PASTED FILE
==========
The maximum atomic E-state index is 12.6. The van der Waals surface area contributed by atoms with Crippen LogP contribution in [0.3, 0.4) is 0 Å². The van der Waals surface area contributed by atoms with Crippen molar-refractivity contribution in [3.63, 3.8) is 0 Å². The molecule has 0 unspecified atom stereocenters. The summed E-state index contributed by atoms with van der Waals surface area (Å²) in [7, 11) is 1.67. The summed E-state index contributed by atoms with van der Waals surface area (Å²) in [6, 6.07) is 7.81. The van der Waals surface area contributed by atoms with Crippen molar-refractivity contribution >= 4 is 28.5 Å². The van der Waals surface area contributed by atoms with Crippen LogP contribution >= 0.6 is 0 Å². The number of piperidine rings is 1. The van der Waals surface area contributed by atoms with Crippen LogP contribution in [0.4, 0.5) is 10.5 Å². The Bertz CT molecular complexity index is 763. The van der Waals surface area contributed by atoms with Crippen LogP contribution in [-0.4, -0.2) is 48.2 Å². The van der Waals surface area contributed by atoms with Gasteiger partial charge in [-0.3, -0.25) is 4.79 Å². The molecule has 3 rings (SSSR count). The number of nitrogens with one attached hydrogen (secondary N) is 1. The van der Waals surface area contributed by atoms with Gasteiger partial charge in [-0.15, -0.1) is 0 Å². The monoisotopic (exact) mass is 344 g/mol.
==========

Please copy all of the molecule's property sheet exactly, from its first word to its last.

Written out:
The maximum atomic E-state index is 12.6. The van der Waals surface area contributed by atoms with Crippen LogP contribution in [0.3, 0.4) is 0 Å². The van der Waals surface area contributed by atoms with Crippen molar-refractivity contribution in [3.63, 3.8) is 0 Å². The molecule has 0 unspecified atom stereocenters. The summed E-state index contributed by atoms with van der Waals surface area (Å²) in [7, 11) is 1.67. The summed E-state index contributed by atoms with van der Waals surface area (Å²) in [6, 6.07) is 7.81. The van der Waals surface area contributed by atoms with Crippen molar-refractivity contribution >= 4 is 28.5 Å². The van der Waals surface area contributed by atoms with Crippen LogP contribution >= 0.6 is 0 Å². The number of piperidine rings is 1. The van der Waals surface area contributed by atoms with Crippen LogP contribution in [0.4, 0.5) is 10.5 Å². The Bertz CT molecular complexity index is 763. The van der Waals surface area contributed by atoms with Crippen LogP contribution in [-0.4, -0.2) is 48.2 Å². The van der Waals surface area contributed by atoms with Gasteiger partial charge in [-0.3, -0.25) is 4.79 Å². The molecule has 3 rings (SSSR count). The number of nitrogens with one attached hydrogen (secondary N) is 1. The van der Waals surface area contributed by atoms with Gasteiger partial charge in [-0.15, -0.1) is 0 Å². The monoisotopic (exact) mass is 344 g/mol.